Bossier Parish Community College and CSRA are partnering to build northwest Louisiana’s technology industry one student at a time. Through an ever-growing internship program, BPCC and the next generation tech company are giving IT program graduates on-the-job experience and then tapping those same students to help meet workforce demands.
“The real benefit is not having our students leave this area to find high paying jobs,” said Paul Spivey, project director for CSRA/LED at BPCC. “Which is good news for our economy and region, overall.”
CSRA partnered with Louisiana to create 800 professional technology careers by 2018. CSRA created their state-of-the-art Integrated Technology Center (ITC) facility to help solve the federal government’s most difficult technology challenges and combat the threat of cyber terrorism.
In 2014, BPCC was awarded a 10-year, $2.5 million grant through the State of Louisiana and Louisiana Economic Development where CSRA was identified as the corporate partner. BPCC has a Cooperative Endeavor Agreement (CEA) that provides funding for a project director, additional faculty, classroom materials/supplies, student vouchers, software subscriptions, professional development, and curriculum/program development.
“This partnership really allows us to go beyond the academics where we’re aligning our curriculum with employers needs and can dive deep into our programs so they meet what jobs are out there,” Spivey said.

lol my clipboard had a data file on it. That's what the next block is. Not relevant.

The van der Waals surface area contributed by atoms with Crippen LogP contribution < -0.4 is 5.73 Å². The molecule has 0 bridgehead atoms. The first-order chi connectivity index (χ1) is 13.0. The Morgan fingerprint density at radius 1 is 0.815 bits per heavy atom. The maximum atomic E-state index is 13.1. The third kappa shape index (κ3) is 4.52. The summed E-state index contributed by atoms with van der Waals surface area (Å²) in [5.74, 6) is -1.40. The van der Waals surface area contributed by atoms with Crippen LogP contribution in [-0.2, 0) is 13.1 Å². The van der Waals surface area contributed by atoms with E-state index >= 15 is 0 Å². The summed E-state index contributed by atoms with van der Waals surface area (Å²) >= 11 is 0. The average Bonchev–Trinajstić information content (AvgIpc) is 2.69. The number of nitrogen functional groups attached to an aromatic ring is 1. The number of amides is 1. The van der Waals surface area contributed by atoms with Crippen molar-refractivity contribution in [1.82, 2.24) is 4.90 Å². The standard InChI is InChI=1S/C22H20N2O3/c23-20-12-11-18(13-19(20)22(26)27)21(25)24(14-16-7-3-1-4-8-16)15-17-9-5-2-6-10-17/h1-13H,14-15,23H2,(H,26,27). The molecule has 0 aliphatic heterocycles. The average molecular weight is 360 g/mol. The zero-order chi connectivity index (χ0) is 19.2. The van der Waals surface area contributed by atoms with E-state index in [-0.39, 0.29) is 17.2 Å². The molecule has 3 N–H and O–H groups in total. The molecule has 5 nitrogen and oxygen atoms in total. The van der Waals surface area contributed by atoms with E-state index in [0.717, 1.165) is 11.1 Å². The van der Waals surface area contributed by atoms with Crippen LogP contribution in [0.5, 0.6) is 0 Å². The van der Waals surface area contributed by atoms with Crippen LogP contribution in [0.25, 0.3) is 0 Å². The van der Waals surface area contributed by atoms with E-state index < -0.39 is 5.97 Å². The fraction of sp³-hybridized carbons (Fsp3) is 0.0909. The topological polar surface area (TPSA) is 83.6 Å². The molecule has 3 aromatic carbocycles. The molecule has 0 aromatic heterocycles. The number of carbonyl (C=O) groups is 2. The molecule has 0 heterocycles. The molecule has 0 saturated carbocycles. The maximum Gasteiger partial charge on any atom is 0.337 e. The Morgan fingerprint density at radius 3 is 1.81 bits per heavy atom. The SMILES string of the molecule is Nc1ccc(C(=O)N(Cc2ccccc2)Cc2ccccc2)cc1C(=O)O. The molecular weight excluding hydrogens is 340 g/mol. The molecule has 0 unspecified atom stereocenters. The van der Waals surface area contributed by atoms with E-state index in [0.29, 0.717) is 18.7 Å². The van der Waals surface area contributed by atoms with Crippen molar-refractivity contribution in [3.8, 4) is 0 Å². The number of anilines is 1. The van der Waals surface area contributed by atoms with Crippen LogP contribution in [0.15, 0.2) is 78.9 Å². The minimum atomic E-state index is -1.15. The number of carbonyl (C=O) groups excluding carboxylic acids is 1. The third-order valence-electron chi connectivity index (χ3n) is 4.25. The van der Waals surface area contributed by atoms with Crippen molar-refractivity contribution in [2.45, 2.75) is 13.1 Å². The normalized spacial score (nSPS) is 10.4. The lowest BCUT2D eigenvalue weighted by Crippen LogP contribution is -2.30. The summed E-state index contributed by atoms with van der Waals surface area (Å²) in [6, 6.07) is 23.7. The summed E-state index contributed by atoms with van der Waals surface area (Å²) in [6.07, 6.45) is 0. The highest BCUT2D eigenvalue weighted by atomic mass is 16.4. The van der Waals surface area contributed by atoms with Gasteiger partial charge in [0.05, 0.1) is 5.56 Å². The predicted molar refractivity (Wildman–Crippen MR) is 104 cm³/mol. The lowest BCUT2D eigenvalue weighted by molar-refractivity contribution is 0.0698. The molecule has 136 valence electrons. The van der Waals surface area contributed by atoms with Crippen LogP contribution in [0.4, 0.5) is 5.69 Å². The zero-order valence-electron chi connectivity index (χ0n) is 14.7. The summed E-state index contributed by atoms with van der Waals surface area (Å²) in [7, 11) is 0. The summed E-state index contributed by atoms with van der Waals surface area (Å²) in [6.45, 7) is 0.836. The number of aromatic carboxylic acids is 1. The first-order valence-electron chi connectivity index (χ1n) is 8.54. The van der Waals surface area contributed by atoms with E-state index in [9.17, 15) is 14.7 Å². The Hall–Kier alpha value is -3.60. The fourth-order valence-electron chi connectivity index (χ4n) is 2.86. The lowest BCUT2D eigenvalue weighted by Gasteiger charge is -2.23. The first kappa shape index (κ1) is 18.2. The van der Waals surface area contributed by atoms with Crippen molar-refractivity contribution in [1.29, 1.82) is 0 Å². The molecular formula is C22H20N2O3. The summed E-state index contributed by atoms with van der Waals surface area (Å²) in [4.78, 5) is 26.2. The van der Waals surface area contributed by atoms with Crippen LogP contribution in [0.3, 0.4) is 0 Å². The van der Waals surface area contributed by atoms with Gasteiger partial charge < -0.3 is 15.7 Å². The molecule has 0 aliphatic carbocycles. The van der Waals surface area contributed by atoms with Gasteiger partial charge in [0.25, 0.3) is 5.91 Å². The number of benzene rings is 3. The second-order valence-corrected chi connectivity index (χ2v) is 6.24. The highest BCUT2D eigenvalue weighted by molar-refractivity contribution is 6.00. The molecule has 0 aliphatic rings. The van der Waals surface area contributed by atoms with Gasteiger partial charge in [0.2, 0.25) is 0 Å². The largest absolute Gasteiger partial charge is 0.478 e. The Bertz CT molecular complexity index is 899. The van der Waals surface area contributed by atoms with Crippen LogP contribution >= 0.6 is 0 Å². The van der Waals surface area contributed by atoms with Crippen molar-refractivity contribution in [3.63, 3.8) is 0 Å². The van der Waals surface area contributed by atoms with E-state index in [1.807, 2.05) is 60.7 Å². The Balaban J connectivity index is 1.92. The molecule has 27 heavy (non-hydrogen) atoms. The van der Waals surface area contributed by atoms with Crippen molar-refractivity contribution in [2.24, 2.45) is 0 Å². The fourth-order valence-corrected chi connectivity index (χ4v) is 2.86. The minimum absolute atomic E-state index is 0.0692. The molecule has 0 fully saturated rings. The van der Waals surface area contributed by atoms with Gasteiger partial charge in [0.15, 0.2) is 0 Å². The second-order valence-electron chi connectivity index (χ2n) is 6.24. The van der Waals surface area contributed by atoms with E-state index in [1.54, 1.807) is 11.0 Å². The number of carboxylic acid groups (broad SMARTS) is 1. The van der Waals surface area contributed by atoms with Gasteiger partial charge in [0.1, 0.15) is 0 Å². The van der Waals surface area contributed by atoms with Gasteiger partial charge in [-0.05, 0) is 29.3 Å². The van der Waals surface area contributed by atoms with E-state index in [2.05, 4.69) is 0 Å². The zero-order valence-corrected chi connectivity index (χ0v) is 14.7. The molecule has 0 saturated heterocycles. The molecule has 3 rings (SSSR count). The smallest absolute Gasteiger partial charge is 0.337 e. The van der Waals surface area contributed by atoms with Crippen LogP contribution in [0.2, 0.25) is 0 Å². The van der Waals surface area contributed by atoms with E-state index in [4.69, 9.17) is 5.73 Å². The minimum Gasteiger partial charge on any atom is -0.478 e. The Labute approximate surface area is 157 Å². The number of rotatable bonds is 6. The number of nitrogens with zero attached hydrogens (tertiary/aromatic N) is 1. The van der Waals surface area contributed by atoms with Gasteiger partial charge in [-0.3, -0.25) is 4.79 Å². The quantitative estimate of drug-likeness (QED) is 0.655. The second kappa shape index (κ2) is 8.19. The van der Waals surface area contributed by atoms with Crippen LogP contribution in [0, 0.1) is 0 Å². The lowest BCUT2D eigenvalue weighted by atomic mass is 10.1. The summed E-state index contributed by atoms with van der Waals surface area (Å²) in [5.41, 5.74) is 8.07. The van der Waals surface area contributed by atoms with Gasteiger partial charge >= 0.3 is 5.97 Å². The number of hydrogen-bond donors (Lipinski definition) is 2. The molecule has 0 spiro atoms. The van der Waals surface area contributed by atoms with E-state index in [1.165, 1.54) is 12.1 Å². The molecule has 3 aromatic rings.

The goal of the CEA is to increase the number of BPCC students who become employed in the IT field. As a result of the grant, students benefit from IT internships, enhanced curriculum, industry based certifications, facility tours, mock-interviews with industry partners, career fairs, orientations, resume and interviewing workshops, classroom guest speakers, and hands-on learning experiences.
Mimi Hedgecock, senior principal, external affairs for the Integrated Technology Center, said CSRA and BPCC’s close relationship is because of the college’s whole package — leadership, faculty, and students being produced.
“BPCC is constantly adapting to meet industry needs. It is doing what it needs to doing to be relevant not only right now, but five years from now.”
Spivey noted the internship portion has grown substantially, from one in 2014 to 30 this year. Hedgecock said CSRA has ended up hiring about 84 percent of past interns from their partners — BPCC, Louisiana Tech University, Northwestern State University.
Spivey explained that the internship encourages the students with a hands-on, real world experience. CSRA looks at the internship applicants through that lens as well.
“It’s the same as if we were interviewing for a job: we look at skill sets, talk to them, and find a fit,” Hedgecock said.
Spivey’s goal with finding students for the internship is to build a relationship with the students so he can assess their goals and work ethic.
“When a hiring manager says they need students, I want to be able to give recommendations, I want to be the one to vouch for them,” he said. “And they trust our opinions.”
Spivey said the program’s success really comes down to constant collaboration with an engaged partner in CSRA.
“There are a lot of factors to be successful: demand, a program that shows a successful pipeline to jobs, a focus on technology in the workplace,” he explained. “But when you have an institution in lock-step with employer, that removes a lot of barriers.”